Safety is a continuously-evolving part of construction, and there are always ways to improve. In 2017, the newest awareness and guidance information in the commercial roofing industry is all about silica. Occupational Safety and Health Administration (OSHA) guidelines have finally been put in place for staying safe around respirable crystalline silica (RCS) in the workplace, and it's in everyone's best interests to understand the best practices surrounding silica work. Here are a few details about silica in construction in general, along with ways that commercial roofing professionals can promote a safe working environment.
What Is Silica, And Why Does It Need Guidelines?
The first thing to cover for people outside of construction and materials handling is that silica is a normal, safe, and almost constantly present part of working with stone, sand, and many other gritty surfaces. It's not the next asbestos and it's not something that needs to be avoided or plastered on top of a sketchy health blog. It's just dust, but inhaling any dust in large amounts can be dangerous.
Silica is silicon dioxide. When it develops naturally into larger pieces, it's known as quartz. The more common silica encountered is the granular form on beaches, known as sand. It's a part of many different stones, the concrete process, and other landscaping and construction materials.
You can't totally avoid it, almost as much as you can't avoid inhaling moisture from the atmosphere or even small traces of pollen. The problem isn't that it exists, but that it can be inhaled in large quantities and cause internal problems. There are other risks--such as eye and skin irritation--which can be avoided with proper procedures.
The most noticeable silica awareness issue is silicosis or silica lung, which is simply inhaling silica. If you or a worker have ever inhaled dust from concrete or stone being cut, that's the problem. It's not a big deal for people just passing by, but workers who constantly cut stone or break stone are working with new guidelines to avoid the breathing condition.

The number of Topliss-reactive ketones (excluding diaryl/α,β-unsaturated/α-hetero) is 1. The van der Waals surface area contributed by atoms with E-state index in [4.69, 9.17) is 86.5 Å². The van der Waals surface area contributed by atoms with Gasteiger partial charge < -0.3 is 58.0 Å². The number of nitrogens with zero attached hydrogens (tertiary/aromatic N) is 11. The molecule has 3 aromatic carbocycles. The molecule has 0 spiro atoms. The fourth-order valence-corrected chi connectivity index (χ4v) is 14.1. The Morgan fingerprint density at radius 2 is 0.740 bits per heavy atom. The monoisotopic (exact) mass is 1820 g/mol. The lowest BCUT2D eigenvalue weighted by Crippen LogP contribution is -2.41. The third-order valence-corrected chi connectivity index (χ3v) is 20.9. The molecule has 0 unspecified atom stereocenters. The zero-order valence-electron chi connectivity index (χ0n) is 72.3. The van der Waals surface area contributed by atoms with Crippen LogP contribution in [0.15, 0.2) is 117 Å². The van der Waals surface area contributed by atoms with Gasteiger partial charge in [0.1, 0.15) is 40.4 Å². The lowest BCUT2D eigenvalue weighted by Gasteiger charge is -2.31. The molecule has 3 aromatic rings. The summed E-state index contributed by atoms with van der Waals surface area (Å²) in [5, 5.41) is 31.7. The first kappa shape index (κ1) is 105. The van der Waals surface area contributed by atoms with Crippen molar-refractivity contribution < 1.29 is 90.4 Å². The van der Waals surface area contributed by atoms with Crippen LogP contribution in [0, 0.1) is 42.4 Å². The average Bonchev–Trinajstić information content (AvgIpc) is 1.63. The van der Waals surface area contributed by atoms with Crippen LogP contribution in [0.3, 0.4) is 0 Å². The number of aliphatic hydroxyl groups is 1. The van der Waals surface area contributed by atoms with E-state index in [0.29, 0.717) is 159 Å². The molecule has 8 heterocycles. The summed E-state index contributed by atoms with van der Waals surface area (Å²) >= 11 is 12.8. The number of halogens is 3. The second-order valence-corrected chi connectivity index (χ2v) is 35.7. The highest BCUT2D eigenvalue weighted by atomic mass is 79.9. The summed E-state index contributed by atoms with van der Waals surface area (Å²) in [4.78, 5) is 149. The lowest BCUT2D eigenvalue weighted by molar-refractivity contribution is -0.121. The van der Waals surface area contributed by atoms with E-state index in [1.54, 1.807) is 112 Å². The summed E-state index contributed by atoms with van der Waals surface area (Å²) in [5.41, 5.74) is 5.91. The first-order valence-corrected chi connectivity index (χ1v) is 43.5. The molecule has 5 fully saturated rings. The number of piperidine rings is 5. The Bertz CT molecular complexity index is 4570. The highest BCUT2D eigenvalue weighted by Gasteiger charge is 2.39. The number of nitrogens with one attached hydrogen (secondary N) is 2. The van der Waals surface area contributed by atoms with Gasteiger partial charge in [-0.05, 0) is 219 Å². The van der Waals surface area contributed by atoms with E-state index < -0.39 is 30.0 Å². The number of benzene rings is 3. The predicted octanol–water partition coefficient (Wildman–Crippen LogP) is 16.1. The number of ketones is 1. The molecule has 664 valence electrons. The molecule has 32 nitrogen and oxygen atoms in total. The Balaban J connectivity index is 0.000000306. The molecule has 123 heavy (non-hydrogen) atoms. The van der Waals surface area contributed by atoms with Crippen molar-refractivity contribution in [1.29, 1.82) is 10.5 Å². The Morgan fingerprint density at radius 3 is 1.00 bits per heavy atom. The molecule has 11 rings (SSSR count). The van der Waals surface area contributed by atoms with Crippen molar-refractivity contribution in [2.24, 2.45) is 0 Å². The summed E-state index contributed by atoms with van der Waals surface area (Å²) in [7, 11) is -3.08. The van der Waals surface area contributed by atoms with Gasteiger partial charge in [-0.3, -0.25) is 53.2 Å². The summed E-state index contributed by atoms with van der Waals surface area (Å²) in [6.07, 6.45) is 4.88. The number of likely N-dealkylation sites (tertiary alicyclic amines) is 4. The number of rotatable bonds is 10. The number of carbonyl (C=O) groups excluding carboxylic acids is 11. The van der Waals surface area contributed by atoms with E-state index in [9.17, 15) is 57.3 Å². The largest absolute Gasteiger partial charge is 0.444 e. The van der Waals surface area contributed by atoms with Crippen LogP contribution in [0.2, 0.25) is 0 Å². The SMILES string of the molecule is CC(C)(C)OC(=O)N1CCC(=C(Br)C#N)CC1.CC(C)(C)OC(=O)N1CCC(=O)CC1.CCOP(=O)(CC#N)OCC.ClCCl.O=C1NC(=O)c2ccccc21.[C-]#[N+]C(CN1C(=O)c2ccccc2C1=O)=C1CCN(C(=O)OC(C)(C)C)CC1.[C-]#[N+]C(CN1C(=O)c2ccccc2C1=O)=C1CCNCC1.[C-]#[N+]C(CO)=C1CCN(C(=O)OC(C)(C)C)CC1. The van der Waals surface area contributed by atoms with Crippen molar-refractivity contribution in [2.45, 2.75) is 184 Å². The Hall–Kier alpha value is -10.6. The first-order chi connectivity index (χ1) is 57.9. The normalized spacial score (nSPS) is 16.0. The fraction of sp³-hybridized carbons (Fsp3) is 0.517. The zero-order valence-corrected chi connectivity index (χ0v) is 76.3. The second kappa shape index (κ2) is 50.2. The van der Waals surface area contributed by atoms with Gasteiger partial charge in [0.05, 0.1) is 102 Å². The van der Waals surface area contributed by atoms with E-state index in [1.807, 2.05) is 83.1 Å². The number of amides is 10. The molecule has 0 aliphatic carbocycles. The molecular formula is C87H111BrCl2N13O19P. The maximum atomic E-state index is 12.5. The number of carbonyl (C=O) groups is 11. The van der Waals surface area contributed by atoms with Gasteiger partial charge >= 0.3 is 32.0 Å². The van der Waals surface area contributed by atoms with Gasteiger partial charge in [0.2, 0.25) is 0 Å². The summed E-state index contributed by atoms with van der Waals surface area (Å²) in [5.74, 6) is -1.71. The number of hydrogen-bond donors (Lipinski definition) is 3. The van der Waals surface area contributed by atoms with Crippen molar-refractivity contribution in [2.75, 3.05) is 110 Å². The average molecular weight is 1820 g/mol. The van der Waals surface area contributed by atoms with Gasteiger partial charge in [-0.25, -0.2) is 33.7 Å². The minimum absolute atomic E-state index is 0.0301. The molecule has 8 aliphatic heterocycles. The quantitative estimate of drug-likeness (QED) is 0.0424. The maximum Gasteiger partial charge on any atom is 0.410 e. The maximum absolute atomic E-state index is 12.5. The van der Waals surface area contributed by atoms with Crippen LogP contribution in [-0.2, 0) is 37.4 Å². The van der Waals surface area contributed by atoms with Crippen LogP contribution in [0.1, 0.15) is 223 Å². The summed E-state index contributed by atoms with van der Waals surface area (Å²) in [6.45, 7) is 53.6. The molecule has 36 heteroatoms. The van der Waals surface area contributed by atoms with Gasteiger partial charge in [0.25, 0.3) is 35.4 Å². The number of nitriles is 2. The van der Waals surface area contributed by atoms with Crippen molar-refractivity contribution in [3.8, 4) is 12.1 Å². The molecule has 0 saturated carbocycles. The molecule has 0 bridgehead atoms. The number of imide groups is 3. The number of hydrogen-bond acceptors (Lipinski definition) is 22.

Silica Safety Precautions
Some safety measures are common sense, but were considered a hindrance by workers in certain conditions. Best practice means combining multiple techniques to create a safer environment while minimizing discomfort and distractions. A safety measure isn't truly safe if it leads to other major problems.
Masks are necessary when working with stone and concrete-cutting projects, but your miles may vary. A breathing mask rated for silica work is necessary to ensure proper breathing while avoiding dizziness, but some masks may allow fine silica dust to enter. Check the rating for the product and confirm the rating with OSHA guidelines.
If you're a client of a construction company and want to be safe as well, there's nothing wrong with asking the team for extra equipment during your visit. It may be an extra cost, or you may be able to use extras available for crew. Just remember: if you want your project finished in a timely fashion, make sure that the crew is safe before your visit and consider getting your own equipment for visits.
Contact a roofing contractor to discuss other parts of construction safety.